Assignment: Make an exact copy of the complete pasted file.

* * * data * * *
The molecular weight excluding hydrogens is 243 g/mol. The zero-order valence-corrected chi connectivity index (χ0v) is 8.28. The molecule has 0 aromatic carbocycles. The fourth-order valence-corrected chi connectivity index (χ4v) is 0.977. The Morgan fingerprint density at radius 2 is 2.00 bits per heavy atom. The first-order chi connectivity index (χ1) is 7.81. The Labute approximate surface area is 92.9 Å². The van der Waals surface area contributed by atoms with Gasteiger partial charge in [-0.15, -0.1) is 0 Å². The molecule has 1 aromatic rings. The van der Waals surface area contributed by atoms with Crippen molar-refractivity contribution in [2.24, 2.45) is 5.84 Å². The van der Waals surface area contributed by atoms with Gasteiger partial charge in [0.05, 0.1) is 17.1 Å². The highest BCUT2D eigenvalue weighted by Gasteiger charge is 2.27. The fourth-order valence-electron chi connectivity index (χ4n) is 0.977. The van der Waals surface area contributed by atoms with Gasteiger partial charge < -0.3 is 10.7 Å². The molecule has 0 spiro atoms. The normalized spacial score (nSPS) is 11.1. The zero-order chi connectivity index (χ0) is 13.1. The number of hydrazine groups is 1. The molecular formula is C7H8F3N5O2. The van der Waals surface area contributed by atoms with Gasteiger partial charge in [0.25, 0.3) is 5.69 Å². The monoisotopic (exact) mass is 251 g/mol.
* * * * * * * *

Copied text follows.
The molecular weight excluding hydrogens is 243 g/mol. The zero-order valence-corrected chi connectivity index (χ0v) is 8.28. The molecule has 0 aromatic carbocycles. The fourth-order valence-corrected chi connectivity index (χ4v) is 0.977. The Morgan fingerprint density at radius 2 is 2.00 bits per heavy atom. The first-order chi connectivity index (χ1) is 7.81. The Labute approximate surface area is 92.9 Å². The van der Waals surface area contributed by atoms with Gasteiger partial charge in [-0.15, -0.1) is 0 Å². The molecule has 1 aromatic rings. The van der Waals surface area contributed by atoms with Crippen molar-refractivity contribution in [2.24, 2.45) is 5.84 Å². The van der Waals surface area contributed by atoms with Gasteiger partial charge in [0.05, 0.1) is 17.1 Å². The highest BCUT2D eigenvalue weighted by Gasteiger charge is 2.27. The fourth-order valence-electron chi connectivity index (χ4n) is 0.977. The van der Waals surface area contributed by atoms with Gasteiger partial charge < -0.3 is 10.7 Å². The molecule has 0 spiro atoms. The normalized spacial score (nSPS) is 11.1. The zero-order chi connectivity index (χ0) is 13.1. The number of hydrazine groups is 1. The molecular formula is C7H8F3N5O2. The van der Waals surface area contributed by atoms with Gasteiger partial charge in [0.25, 0.3) is 5.69 Å². The monoisotopic (exact) mass is 251 g/mol.